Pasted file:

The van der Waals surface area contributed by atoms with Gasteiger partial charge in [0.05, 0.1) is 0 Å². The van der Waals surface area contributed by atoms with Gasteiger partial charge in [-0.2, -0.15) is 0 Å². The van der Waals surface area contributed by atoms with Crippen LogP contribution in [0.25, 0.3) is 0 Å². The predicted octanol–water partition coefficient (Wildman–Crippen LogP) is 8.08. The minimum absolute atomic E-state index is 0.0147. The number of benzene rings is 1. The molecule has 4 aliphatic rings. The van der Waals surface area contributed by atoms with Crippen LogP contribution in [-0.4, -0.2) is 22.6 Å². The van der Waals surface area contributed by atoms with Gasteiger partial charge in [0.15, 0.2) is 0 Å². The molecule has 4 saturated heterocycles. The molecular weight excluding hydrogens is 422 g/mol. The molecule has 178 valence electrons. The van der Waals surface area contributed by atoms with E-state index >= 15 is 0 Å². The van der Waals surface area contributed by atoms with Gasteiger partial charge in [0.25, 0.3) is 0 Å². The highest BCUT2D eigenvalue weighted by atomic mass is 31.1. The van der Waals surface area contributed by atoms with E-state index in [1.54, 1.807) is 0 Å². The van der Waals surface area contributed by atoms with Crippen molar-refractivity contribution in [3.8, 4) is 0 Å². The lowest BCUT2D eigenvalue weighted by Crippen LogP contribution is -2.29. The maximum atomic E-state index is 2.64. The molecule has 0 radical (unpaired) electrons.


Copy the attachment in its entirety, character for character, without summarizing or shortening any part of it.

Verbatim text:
The van der Waals surface area contributed by atoms with Gasteiger partial charge in [0.05, 0.1) is 0 Å². The van der Waals surface area contributed by atoms with Gasteiger partial charge in [-0.2, -0.15) is 0 Å². The van der Waals surface area contributed by atoms with Crippen LogP contribution in [0.25, 0.3) is 0 Å². The predicted octanol–water partition coefficient (Wildman–Crippen LogP) is 8.08. The minimum absolute atomic E-state index is 0.0147. The number of benzene rings is 1. The molecule has 4 aliphatic rings. The van der Waals surface area contributed by atoms with Crippen LogP contribution in [-0.4, -0.2) is 22.6 Å². The van der Waals surface area contributed by atoms with Gasteiger partial charge in [0.15, 0.2) is 0 Å². The molecule has 4 saturated heterocycles. The molecular weight excluding hydrogens is 422 g/mol. The molecule has 178 valence electrons. The van der Waals surface area contributed by atoms with E-state index >= 15 is 0 Å². The van der Waals surface area contributed by atoms with Gasteiger partial charge in [0.25, 0.3) is 0 Å². The highest BCUT2D eigenvalue weighted by atomic mass is 31.1. The van der Waals surface area contributed by atoms with E-state index in [1.54, 1.807) is 0 Å². The van der Waals surface area contributed by atoms with Crippen molar-refractivity contribution in [3.8, 4) is 0 Å². The lowest BCUT2D eigenvalue weighted by Crippen LogP contribution is -2.29. The maximum atomic E-state index is 2.64. The molecule has 0 radical (unpaired) electrons.